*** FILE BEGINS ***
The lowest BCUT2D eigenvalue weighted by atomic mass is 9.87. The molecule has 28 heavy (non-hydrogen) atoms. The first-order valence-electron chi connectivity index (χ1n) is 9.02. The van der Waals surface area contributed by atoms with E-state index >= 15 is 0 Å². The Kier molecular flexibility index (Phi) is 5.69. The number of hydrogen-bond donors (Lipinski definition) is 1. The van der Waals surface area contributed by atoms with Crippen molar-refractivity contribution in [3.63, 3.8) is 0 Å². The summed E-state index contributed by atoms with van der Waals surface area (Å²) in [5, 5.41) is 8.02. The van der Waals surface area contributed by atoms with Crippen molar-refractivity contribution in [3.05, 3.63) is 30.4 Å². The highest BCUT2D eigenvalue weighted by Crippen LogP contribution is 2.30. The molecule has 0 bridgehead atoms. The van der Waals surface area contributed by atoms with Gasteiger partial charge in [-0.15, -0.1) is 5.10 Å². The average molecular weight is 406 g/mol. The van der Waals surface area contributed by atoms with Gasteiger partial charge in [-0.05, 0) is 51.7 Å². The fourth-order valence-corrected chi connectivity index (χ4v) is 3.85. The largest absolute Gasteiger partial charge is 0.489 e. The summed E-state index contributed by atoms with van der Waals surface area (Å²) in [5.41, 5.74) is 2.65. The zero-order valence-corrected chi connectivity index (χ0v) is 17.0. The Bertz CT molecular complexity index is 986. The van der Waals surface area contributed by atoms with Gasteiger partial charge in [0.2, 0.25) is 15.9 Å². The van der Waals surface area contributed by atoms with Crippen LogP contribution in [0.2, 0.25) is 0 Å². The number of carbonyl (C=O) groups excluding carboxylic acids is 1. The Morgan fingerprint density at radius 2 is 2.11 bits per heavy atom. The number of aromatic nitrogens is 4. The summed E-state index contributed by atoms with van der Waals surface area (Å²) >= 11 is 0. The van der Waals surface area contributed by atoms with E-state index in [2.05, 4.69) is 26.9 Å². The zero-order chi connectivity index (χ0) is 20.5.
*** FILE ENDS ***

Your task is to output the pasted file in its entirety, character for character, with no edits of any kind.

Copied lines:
The lowest BCUT2D eigenvalue weighted by atomic mass is 9.87. The molecule has 28 heavy (non-hydrogen) atoms. The first-order valence-electron chi connectivity index (χ1n) is 9.02. The van der Waals surface area contributed by atoms with E-state index >= 15 is 0 Å². The Kier molecular flexibility index (Phi) is 5.69. The number of hydrogen-bond donors (Lipinski definition) is 1. The van der Waals surface area contributed by atoms with Crippen molar-refractivity contribution in [3.63, 3.8) is 0 Å². The summed E-state index contributed by atoms with van der Waals surface area (Å²) in [5, 5.41) is 8.02. The van der Waals surface area contributed by atoms with Crippen molar-refractivity contribution in [3.05, 3.63) is 30.4 Å². The highest BCUT2D eigenvalue weighted by Crippen LogP contribution is 2.30. The molecule has 0 bridgehead atoms. The van der Waals surface area contributed by atoms with Gasteiger partial charge in [-0.15, -0.1) is 5.10 Å². The average molecular weight is 406 g/mol. The van der Waals surface area contributed by atoms with Gasteiger partial charge in [-0.05, 0) is 51.7 Å². The fourth-order valence-corrected chi connectivity index (χ4v) is 3.85. The largest absolute Gasteiger partial charge is 0.489 e. The summed E-state index contributed by atoms with van der Waals surface area (Å²) in [5.41, 5.74) is 2.65. The zero-order valence-corrected chi connectivity index (χ0v) is 17.0. The Bertz CT molecular complexity index is 986. The van der Waals surface area contributed by atoms with Gasteiger partial charge in [0.2, 0.25) is 15.9 Å². The van der Waals surface area contributed by atoms with Crippen LogP contribution in [0.2, 0.25) is 0 Å². The number of carbonyl (C=O) groups excluding carboxylic acids is 1. The Morgan fingerprint density at radius 2 is 2.11 bits per heavy atom. The number of aromatic nitrogens is 4. The summed E-state index contributed by atoms with van der Waals surface area (Å²) >= 11 is 0. The van der Waals surface area contributed by atoms with E-state index in [2.05, 4.69) is 26.9 Å². The zero-order chi connectivity index (χ0) is 20.5.